Thank you very much, Manuel. And my thanks also to Cristina for this invitation for me to speak to you today, on the 50th anniversary of the UNAAC.
It is a shame that we have not been able to celebrate this anniversary as was originally planned. We are living through strange and difficult times, but we must adapt to them.
Yet despite this unique scenario, a 50th anniversary is an event well worth celebrating. Anniversaries, especially those which mark the passage of a decade, not least a half century, are an ideal time to take stock of our achievements.
Undoubtedly during this period a great deal has been achieved, but if you will allow me, in my supervisory capacity, I would like to make some mention of those areas where we must continue to improve.
Over these 50 years we have been through several banking crises. The picture of our financial system as it stands today is naturally the result of these crises. And one point to note in this “family” photo is the large number of cooperatives which are present.
The truth of the matter is that a highly significant number of credit cooperatives, or rather, a highly significant number of yourselves, have overcome these crises. To do so, you have undoubtedly used your strengths, which I believe most notably include your close relationship with your customers, your extensive knowledge of the local economic situation and your down-to-earth management (far removed from speculative business models and focused on harnessing your knowledge of those customers and their needs).
Furthermore, on a day like today, I feel that it is fair to highlight as one of your strengths your ability to support one another when necessary. You know better than I do that mutual support is one of the basic principles of the cooperative movement, and over these 50 years you have demonstrated that solidarity is an essential means for overcoming problems and difficult situations.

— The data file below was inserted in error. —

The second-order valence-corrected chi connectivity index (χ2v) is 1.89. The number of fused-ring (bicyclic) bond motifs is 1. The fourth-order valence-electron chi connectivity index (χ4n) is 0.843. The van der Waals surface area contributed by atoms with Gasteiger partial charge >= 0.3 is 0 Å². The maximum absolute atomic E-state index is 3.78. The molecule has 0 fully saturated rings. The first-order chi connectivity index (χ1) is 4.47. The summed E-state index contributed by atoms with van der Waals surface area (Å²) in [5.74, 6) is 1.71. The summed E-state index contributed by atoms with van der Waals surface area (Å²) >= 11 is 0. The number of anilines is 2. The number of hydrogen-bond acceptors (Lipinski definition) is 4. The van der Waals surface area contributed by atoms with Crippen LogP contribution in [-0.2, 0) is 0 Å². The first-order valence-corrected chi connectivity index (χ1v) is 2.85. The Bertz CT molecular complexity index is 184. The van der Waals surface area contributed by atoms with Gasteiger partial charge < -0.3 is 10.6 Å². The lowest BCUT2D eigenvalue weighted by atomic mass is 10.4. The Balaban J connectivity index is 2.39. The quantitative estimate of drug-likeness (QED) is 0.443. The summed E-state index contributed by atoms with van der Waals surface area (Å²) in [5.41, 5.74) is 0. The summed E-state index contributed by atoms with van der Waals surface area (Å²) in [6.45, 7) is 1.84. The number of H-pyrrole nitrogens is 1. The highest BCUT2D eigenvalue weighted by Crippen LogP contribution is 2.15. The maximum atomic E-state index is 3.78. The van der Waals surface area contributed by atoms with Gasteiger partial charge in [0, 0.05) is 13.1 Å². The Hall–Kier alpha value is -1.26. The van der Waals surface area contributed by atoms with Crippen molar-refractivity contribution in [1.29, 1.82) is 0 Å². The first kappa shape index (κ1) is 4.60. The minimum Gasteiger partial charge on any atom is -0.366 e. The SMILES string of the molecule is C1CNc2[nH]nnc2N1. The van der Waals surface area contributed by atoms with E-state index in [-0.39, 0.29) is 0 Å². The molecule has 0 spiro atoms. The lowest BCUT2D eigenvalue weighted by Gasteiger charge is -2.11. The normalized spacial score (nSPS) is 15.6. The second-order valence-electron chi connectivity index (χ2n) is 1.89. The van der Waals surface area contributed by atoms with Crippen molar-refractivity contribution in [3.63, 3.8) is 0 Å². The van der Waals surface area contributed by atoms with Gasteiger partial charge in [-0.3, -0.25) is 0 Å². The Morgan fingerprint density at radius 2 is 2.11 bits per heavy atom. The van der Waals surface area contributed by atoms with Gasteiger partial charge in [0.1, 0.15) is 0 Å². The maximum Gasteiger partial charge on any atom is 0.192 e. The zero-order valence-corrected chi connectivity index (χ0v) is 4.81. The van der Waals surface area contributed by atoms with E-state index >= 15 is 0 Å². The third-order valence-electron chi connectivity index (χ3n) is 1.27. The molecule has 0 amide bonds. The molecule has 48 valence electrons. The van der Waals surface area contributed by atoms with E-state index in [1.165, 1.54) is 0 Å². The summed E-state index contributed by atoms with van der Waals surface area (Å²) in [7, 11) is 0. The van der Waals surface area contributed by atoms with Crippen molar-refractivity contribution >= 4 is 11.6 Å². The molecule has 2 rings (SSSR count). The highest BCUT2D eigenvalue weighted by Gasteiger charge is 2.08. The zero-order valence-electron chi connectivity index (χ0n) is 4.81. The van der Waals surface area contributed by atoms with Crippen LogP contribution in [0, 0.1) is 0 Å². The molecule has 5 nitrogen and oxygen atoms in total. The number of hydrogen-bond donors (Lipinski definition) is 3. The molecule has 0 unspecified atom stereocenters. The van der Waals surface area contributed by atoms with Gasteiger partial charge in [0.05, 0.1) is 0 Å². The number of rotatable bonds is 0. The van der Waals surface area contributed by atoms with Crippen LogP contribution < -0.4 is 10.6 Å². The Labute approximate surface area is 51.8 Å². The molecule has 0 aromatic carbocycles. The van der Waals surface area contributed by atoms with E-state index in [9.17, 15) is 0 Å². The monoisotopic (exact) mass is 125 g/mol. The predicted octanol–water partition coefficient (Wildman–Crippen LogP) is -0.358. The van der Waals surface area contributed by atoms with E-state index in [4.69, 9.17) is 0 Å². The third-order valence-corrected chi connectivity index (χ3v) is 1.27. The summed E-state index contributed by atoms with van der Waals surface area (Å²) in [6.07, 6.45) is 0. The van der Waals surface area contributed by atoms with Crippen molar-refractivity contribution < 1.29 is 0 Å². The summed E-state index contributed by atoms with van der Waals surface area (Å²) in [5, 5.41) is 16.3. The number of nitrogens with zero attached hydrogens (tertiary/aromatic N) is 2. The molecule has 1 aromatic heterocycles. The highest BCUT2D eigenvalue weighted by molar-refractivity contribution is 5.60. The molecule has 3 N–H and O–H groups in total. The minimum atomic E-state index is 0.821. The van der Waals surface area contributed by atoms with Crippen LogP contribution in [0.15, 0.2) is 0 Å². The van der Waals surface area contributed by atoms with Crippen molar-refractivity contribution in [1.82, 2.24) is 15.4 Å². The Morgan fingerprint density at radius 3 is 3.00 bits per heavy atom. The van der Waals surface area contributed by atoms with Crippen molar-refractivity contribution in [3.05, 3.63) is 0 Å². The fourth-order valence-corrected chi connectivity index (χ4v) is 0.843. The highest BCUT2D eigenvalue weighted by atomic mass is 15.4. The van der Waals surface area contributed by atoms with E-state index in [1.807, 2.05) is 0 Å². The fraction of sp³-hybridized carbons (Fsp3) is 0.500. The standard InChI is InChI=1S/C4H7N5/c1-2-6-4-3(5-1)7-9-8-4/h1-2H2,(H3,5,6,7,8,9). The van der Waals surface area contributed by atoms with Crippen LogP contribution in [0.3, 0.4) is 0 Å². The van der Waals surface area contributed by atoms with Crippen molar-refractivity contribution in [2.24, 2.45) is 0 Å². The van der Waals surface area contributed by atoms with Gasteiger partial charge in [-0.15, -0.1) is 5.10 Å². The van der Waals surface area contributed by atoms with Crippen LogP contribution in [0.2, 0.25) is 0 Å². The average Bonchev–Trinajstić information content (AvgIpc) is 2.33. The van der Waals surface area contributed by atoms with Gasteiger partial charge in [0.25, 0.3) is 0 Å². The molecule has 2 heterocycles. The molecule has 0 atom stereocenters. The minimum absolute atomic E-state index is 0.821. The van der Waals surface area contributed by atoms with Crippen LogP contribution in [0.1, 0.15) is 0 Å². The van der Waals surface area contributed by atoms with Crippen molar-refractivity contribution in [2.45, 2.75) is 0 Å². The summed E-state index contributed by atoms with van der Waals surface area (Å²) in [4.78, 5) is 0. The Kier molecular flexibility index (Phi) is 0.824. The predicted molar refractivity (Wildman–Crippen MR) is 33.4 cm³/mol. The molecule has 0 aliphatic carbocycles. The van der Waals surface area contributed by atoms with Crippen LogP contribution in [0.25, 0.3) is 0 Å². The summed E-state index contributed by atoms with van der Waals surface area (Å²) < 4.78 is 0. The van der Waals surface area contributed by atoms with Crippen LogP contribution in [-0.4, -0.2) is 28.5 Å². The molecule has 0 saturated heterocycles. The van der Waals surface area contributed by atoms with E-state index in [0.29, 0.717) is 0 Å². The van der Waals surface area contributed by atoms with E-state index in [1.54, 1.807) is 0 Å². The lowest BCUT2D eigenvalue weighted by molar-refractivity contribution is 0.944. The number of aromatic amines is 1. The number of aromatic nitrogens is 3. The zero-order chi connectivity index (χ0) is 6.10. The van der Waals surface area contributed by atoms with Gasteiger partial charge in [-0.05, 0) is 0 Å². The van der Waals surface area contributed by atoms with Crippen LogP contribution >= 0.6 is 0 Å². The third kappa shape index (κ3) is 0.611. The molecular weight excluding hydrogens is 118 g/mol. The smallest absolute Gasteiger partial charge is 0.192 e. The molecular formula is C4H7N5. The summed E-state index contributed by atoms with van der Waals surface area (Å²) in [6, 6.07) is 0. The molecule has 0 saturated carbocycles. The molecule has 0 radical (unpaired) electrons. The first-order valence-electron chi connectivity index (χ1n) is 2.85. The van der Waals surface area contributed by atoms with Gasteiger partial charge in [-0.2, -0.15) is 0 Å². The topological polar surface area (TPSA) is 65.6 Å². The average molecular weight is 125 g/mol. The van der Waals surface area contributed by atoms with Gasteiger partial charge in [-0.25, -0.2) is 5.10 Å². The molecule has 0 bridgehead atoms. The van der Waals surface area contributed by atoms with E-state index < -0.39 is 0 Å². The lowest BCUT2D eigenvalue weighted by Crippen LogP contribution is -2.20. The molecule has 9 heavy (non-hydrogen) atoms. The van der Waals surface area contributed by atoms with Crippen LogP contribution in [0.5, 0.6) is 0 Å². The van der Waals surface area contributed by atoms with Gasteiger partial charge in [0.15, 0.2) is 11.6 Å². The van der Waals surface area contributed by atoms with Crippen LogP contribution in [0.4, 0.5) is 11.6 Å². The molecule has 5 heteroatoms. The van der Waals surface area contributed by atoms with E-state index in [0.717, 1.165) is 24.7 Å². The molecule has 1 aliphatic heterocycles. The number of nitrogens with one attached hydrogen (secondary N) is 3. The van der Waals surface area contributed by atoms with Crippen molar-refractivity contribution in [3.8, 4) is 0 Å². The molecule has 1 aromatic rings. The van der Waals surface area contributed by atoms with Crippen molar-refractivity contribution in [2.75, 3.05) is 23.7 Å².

Indeed, if we look back in time we see that today’s society – and economy – are very different from those of 50 years ago. So another key to your success lies in your ability to adapt to that changing reality.
The crisis triggered by COVID-19 is clearly a dramatic test of how changeable things can be. It is obvious that, for once, the origin of the crisis is not financial and is not linked to macroeconomic imbalances.
Nevertheless, although this crisis is unrelated to previous ones, there is something that still holds true in this type of situation: the strengths that we have built up when the crisis hits will be the strengths that enable us to weather the storm.
Evidently the supervisor’s aim must be to ensure that the banking sector is a fortress against the storm and not an added problem that we have to face at the worst time imaginable.
Recently, it has been frequently said that the banking sector is in much better shape than it was before the previous crisis. This will allow it to become part of the solution.
In any event, crises are, by definition, periods of transition and COVID-19, despite its specific features, will be no exception.
I believe this crisis will serve as a catalyst which will speed up many of the trends that we have already seen and discussed on many occasions at our meetings. First, as regards the importance of digitalisation. Second, in respect of the need to gain in efficiency and cut costs. Also, naturally, as regards the criticality of good governance and risk control, underpinned by the best international practices which will allow institutions to react appropriately to such changing circumstances. And, above all, regarding having a sound and sustainable business model for the medium and long term.
We do not know what the future holds for us, but what we do know is that the better prepared we are, the better we will fare.
Before I conclude, let me apologise for not having made the most of this address to introduce a supervisory “wedge”. I do not want to stray more than is necessary from the key idea today, namely the 50 years that we are celebrating and which, above all other considerations, represent a history of success. I must, therefore, express my heartfelt congratulations to you.
I trust that our frank and sincere communications may continue, all the more so since I have become Deputy Governor. This clearly does not mean that we will always agree about everything, but rather quite the opposite. As I always say, productive supervisory dialogue is characterised by mutual understanding, where we agree but especially where we disagree.
I hope that the next 50 years are at least as successful as the 50 years we are celebrating today. I would like to think they may be slightly less intensive than the last 10 years.
Thank you very much.